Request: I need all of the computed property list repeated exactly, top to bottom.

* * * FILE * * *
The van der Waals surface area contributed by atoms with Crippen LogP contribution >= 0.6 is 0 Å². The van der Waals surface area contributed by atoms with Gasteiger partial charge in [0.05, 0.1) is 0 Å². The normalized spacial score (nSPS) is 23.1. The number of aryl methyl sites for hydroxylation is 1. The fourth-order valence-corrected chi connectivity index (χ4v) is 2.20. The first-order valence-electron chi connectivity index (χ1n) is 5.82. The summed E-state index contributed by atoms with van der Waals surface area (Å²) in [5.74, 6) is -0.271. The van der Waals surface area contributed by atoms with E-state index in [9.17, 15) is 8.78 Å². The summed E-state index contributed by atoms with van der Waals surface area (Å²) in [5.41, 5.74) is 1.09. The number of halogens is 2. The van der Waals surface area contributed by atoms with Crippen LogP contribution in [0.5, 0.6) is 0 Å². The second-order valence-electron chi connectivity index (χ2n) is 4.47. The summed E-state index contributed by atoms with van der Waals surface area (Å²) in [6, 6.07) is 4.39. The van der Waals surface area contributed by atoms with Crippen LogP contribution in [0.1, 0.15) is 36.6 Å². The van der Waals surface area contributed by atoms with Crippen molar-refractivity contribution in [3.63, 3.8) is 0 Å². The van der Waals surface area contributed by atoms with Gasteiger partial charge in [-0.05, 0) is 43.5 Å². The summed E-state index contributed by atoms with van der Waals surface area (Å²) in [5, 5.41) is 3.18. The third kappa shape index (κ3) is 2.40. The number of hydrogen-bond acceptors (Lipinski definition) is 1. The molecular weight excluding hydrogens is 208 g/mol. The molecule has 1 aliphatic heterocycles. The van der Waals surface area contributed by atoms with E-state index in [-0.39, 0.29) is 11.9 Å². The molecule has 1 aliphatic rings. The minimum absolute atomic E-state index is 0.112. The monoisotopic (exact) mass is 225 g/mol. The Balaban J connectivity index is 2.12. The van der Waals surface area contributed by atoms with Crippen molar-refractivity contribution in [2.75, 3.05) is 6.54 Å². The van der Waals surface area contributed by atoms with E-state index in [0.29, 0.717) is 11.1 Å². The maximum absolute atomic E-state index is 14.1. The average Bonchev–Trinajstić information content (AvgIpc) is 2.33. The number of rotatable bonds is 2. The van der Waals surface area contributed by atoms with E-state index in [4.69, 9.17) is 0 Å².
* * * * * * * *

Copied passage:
The van der Waals surface area contributed by atoms with Crippen LogP contribution >= 0.6 is 0 Å². The van der Waals surface area contributed by atoms with Gasteiger partial charge in [0.05, 0.1) is 0 Å². The normalized spacial score (nSPS) is 23.1. The number of aryl methyl sites for hydroxylation is 1. The fourth-order valence-corrected chi connectivity index (χ4v) is 2.20. The first-order valence-electron chi connectivity index (χ1n) is 5.82. The summed E-state index contributed by atoms with van der Waals surface area (Å²) in [5.74, 6) is -0.271. The van der Waals surface area contributed by atoms with E-state index in [9.17, 15) is 8.78 Å². The summed E-state index contributed by atoms with van der Waals surface area (Å²) in [5.41, 5.74) is 1.09. The number of halogens is 2. The van der Waals surface area contributed by atoms with Crippen LogP contribution in [0.5, 0.6) is 0 Å². The second-order valence-electron chi connectivity index (χ2n) is 4.47. The summed E-state index contributed by atoms with van der Waals surface area (Å²) in [6, 6.07) is 4.39. The van der Waals surface area contributed by atoms with Crippen LogP contribution in [0.1, 0.15) is 36.6 Å². The van der Waals surface area contributed by atoms with Crippen molar-refractivity contribution in [3.63, 3.8) is 0 Å². The van der Waals surface area contributed by atoms with Gasteiger partial charge in [-0.05, 0) is 43.5 Å². The summed E-state index contributed by atoms with van der Waals surface area (Å²) in [5, 5.41) is 3.18. The third kappa shape index (κ3) is 2.40. The number of hydrogen-bond acceptors (Lipinski definition) is 1. The molecular weight excluding hydrogens is 208 g/mol. The molecule has 1 aliphatic heterocycles. The van der Waals surface area contributed by atoms with E-state index in [-0.39, 0.29) is 11.9 Å². The molecule has 1 aliphatic rings. The minimum absolute atomic E-state index is 0.112. The monoisotopic (exact) mass is 225 g/mol. The Balaban J connectivity index is 2.12. The van der Waals surface area contributed by atoms with Crippen molar-refractivity contribution in [2.75, 3.05) is 6.54 Å². The van der Waals surface area contributed by atoms with E-state index in [0.29, 0.717) is 11.1 Å². The maximum absolute atomic E-state index is 14.1. The average Bonchev–Trinajstić information content (AvgIpc) is 2.33. The number of rotatable bonds is 2. The van der Waals surface area contributed by atoms with E-state index in [4.69, 9.17) is 0 Å².